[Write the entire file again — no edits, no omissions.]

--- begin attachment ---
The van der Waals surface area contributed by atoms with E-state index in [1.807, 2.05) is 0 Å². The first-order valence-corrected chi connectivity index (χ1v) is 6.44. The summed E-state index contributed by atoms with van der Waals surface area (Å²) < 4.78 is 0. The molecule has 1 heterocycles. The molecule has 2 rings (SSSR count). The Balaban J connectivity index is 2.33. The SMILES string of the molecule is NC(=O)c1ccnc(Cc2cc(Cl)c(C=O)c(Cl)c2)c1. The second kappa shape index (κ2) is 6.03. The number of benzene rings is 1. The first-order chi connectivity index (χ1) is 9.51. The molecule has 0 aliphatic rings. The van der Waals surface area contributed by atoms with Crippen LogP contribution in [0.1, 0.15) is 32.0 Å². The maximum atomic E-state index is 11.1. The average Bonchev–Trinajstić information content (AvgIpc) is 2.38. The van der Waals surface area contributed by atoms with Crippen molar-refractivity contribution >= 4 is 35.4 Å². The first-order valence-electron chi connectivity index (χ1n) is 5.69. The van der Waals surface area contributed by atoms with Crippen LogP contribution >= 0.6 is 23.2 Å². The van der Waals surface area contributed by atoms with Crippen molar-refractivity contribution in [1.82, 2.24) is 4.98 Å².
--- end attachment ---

The van der Waals surface area contributed by atoms with E-state index in [1.807, 2.05) is 0 Å². The first-order valence-corrected chi connectivity index (χ1v) is 6.44. The summed E-state index contributed by atoms with van der Waals surface area (Å²) < 4.78 is 0. The molecule has 1 heterocycles. The molecule has 2 rings (SSSR count). The Balaban J connectivity index is 2.33. The SMILES string of the molecule is NC(=O)c1ccnc(Cc2cc(Cl)c(C=O)c(Cl)c2)c1. The second kappa shape index (κ2) is 6.03. The number of benzene rings is 1. The first-order chi connectivity index (χ1) is 9.51. The molecule has 0 aliphatic rings. The van der Waals surface area contributed by atoms with Crippen LogP contribution in [0.1, 0.15) is 32.0 Å². The maximum atomic E-state index is 11.1. The average Bonchev–Trinajstić information content (AvgIpc) is 2.38. The van der Waals surface area contributed by atoms with Crippen molar-refractivity contribution >= 4 is 35.4 Å². The first-order valence-electron chi connectivity index (χ1n) is 5.69. The van der Waals surface area contributed by atoms with Crippen LogP contribution >= 0.6 is 23.2 Å². The van der Waals surface area contributed by atoms with Crippen molar-refractivity contribution in [1.82, 2.24) is 4.98 Å².